I learned so much from this well-written and meticulously researched book. I’m not usually that much of a fan of historical fiction, but in this case it was a welcome educational experience. As Billy’s journeys take him to Saigon, the Philippines, and even turn-of-the-20th-century Germany, this story is richly imbued with cultural and historical facts I previously did not know. This included something as simple as where white pepper comes from, but most especially the dark history of colonialism. I had heard of the Spanish-American War, but had no idea it was fought in the Philippines, much less why.
I have grown up simply accepting the fact that the British, French, and Spanish did a considerable amount of exploring, which also constituted conquests for more land and resources. This is apparent by the languages spoken in diverse parts of the world, far from where they originated. Getting a glimpse into the climate and attitudes of the 19th century, especially how indigenous people were trampled and exploited, brought up multiple considerations that had previously been entirely off my radar.
While colonialism’s defenders note that it brings a higher standard of living to these areas, it is also at a high price to the cultural norms and freedom of those unfortunate enough to live in such a place. Insights into Saigon in the late 1800s provided a new understanding into the Vietnam War and guerilla warfare. While in some cases, America has helped defend these countries, in others it has been just as guilty as the European conquests. Ironically, American is the prime example of a country that rebelled successfully against colonialism, yet then went on to force it on others, for example Native Americans. We are no better than anyone else and it’s easy for me to understand why other countries hate us.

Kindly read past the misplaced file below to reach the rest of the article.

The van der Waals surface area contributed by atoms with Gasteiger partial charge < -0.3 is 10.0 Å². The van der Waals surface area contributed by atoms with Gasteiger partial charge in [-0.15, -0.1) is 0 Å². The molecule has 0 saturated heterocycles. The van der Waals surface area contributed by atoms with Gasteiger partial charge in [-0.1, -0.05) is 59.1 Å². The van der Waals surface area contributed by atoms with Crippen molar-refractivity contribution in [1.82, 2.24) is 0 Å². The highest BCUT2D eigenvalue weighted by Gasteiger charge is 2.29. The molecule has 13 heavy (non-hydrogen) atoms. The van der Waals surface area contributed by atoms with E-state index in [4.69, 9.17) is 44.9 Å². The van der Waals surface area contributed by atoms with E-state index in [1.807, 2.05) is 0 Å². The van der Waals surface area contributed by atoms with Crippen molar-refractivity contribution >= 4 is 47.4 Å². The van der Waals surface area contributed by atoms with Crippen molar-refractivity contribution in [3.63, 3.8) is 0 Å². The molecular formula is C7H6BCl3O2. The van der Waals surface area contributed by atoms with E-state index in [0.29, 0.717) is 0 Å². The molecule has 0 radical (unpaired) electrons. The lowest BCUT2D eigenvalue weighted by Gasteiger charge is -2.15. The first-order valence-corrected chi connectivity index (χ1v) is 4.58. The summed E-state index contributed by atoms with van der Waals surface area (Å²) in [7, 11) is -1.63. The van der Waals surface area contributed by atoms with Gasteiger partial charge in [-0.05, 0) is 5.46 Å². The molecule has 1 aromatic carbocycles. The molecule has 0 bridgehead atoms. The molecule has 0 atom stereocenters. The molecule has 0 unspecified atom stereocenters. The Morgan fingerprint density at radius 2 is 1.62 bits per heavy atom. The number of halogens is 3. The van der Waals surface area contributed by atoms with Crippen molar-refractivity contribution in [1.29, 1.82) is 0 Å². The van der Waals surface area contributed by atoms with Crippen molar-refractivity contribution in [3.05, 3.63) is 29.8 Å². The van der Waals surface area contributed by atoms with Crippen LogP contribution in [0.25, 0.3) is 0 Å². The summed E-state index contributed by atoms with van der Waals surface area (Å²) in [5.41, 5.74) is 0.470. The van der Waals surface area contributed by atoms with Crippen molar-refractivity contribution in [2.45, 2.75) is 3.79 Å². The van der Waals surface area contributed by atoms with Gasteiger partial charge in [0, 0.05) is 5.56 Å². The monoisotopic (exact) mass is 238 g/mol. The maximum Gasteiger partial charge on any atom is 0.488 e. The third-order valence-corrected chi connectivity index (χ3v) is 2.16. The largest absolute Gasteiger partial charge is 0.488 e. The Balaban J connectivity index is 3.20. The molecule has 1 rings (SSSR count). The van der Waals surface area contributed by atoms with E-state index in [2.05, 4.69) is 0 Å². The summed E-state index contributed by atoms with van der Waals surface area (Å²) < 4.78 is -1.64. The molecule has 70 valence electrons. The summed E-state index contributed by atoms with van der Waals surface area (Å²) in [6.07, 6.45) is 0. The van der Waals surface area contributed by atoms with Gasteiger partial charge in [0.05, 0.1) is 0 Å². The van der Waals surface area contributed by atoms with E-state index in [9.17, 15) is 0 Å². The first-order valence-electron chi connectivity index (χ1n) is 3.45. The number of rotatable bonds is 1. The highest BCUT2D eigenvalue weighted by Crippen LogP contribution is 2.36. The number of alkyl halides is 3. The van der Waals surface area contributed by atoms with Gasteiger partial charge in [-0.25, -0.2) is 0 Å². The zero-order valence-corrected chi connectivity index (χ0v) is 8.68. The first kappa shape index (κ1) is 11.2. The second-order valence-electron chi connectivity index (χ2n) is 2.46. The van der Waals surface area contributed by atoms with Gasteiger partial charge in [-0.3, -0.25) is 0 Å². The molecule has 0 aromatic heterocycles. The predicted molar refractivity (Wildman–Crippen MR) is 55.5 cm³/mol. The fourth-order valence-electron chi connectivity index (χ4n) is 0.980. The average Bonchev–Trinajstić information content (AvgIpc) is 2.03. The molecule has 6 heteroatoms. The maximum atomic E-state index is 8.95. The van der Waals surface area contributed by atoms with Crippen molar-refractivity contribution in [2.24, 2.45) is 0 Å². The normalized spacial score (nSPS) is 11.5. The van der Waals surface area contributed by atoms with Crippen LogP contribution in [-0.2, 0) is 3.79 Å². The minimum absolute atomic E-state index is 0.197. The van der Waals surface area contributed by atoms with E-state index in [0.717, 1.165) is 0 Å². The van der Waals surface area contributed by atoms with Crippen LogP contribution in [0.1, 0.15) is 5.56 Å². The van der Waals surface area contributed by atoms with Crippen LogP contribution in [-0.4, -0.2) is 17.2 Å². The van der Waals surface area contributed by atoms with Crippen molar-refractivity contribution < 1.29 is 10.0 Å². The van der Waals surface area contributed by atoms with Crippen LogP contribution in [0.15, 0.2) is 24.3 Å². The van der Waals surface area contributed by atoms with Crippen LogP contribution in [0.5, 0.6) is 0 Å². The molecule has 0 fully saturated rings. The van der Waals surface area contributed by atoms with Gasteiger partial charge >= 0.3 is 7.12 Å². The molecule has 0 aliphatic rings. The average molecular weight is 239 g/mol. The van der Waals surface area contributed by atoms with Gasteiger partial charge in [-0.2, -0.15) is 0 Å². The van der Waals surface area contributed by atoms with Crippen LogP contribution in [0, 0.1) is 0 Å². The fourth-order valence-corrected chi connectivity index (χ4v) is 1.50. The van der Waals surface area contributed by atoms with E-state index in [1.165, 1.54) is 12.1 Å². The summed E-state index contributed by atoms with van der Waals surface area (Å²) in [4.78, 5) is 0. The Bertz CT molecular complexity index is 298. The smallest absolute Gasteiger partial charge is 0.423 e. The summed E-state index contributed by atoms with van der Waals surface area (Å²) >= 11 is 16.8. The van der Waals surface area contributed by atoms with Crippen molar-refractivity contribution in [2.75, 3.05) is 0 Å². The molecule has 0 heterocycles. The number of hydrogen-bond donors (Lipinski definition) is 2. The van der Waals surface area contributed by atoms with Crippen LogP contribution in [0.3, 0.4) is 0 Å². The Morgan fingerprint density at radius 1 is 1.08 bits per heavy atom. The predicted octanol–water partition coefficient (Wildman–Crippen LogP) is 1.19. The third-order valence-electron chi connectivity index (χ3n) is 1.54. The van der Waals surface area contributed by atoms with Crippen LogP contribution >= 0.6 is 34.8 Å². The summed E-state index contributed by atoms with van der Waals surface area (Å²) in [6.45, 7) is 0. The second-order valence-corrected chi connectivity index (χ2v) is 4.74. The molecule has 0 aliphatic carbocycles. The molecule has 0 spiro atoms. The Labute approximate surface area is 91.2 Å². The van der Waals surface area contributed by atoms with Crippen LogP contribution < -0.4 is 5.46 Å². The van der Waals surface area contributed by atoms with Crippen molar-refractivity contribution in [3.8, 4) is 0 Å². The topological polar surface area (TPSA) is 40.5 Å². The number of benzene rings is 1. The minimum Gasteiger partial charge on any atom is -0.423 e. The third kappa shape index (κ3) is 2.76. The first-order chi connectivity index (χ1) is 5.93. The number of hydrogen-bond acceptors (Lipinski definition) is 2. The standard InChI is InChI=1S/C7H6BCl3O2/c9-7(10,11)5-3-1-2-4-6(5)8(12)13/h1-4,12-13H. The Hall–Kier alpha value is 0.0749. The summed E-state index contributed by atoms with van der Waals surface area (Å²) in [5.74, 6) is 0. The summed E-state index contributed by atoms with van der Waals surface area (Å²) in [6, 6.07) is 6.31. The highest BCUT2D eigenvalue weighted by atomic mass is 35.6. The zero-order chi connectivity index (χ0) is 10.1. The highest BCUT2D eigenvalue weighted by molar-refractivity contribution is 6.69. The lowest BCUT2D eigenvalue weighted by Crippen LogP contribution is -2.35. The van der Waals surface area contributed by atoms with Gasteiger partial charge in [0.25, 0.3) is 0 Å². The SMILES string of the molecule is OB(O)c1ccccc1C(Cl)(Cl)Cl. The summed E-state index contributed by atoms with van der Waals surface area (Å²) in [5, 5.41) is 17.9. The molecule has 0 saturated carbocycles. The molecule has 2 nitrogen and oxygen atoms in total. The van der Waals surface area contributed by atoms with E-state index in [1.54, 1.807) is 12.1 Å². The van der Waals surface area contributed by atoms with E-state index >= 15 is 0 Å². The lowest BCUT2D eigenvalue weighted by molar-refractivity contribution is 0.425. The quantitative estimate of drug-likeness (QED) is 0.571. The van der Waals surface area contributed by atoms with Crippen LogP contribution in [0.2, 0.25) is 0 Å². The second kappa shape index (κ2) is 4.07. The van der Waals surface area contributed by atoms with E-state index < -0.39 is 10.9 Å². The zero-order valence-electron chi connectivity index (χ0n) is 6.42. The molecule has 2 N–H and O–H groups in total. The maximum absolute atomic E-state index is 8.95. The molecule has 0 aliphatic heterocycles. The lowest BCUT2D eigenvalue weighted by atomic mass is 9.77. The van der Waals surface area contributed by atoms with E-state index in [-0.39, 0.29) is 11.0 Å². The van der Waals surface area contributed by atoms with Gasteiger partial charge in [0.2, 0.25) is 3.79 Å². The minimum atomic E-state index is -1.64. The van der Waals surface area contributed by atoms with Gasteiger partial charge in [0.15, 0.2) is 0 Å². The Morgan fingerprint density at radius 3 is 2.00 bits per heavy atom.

The best part of this story is that all these fascinating details were woven into the plot of a story with believable characters caught up in this historical drama, from the Old West, to pre-WWI Europe, and overseas in the Far East. I recommend it highly to anyone who enjoys a meaty, well-researched read that serves up more than an interesting story. History buffs will love it. While it is the second book in a trilogy, I thoroughly enjoyed it and had no trouble following it without the benefit of reading the first.
Pick up your copy on Amazon here.